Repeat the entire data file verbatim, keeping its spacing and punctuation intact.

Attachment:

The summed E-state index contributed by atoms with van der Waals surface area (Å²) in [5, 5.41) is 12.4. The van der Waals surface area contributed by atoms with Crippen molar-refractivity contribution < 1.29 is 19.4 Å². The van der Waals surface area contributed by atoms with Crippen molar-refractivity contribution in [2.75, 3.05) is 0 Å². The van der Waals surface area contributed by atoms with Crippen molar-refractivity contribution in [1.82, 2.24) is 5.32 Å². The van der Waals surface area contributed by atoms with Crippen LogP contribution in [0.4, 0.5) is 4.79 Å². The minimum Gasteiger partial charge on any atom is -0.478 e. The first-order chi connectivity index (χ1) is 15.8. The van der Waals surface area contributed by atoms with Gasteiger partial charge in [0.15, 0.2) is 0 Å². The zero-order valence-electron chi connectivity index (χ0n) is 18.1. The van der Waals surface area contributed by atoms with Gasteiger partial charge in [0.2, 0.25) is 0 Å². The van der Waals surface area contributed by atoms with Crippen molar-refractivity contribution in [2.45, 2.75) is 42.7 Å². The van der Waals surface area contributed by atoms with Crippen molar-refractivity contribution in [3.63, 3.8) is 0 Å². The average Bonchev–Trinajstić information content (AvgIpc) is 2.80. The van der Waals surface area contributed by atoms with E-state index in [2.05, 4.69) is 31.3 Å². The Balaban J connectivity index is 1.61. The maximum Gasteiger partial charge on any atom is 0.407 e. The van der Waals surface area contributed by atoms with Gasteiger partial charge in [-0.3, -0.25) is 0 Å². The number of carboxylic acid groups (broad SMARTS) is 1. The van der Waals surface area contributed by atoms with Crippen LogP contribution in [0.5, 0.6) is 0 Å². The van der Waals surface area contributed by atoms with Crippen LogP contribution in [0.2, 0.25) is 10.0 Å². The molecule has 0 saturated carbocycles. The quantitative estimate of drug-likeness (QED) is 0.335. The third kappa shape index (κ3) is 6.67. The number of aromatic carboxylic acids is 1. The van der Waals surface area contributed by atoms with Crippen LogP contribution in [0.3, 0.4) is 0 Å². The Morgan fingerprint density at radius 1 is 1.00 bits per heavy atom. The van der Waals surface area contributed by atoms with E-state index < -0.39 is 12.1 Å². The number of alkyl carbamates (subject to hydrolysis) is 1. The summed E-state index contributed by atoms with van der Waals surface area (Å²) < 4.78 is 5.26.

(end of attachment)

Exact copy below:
The summed E-state index contributed by atoms with van der Waals surface area (Å²) in [5, 5.41) is 12.4. The van der Waals surface area contributed by atoms with Crippen molar-refractivity contribution < 1.29 is 19.4 Å². The van der Waals surface area contributed by atoms with Crippen molar-refractivity contribution in [2.75, 3.05) is 0 Å². The van der Waals surface area contributed by atoms with Crippen molar-refractivity contribution in [1.82, 2.24) is 5.32 Å². The van der Waals surface area contributed by atoms with Crippen LogP contribution in [0.4, 0.5) is 4.79 Å². The minimum Gasteiger partial charge on any atom is -0.478 e. The first-order chi connectivity index (χ1) is 15.8. The van der Waals surface area contributed by atoms with Gasteiger partial charge in [0.15, 0.2) is 0 Å². The zero-order valence-electron chi connectivity index (χ0n) is 18.1. The van der Waals surface area contributed by atoms with Gasteiger partial charge in [0.2, 0.25) is 0 Å². The van der Waals surface area contributed by atoms with Crippen molar-refractivity contribution in [2.45, 2.75) is 42.7 Å². The van der Waals surface area contributed by atoms with Crippen molar-refractivity contribution in [3.63, 3.8) is 0 Å². The average Bonchev–Trinajstić information content (AvgIpc) is 2.80. The van der Waals surface area contributed by atoms with E-state index in [2.05, 4.69) is 31.3 Å². The Balaban J connectivity index is 1.61. The maximum Gasteiger partial charge on any atom is 0.407 e. The van der Waals surface area contributed by atoms with Gasteiger partial charge in [-0.3, -0.25) is 0 Å². The number of carboxylic acid groups (broad SMARTS) is 1. The van der Waals surface area contributed by atoms with Crippen LogP contribution in [0.5, 0.6) is 0 Å². The van der Waals surface area contributed by atoms with Crippen LogP contribution in [0.2, 0.25) is 10.0 Å². The molecule has 0 saturated carbocycles. The quantitative estimate of drug-likeness (QED) is 0.335. The third kappa shape index (κ3) is 6.67. The number of aromatic carboxylic acids is 1. The van der Waals surface area contributed by atoms with Crippen LogP contribution in [0.3, 0.4) is 0 Å². The Morgan fingerprint density at radius 1 is 1.00 bits per heavy atom. The van der Waals surface area contributed by atoms with E-state index < -0.39 is 12.1 Å². The number of alkyl carbamates (subject to hydrolysis) is 1. The summed E-state index contributed by atoms with van der Waals surface area (Å²) < 4.78 is 5.26.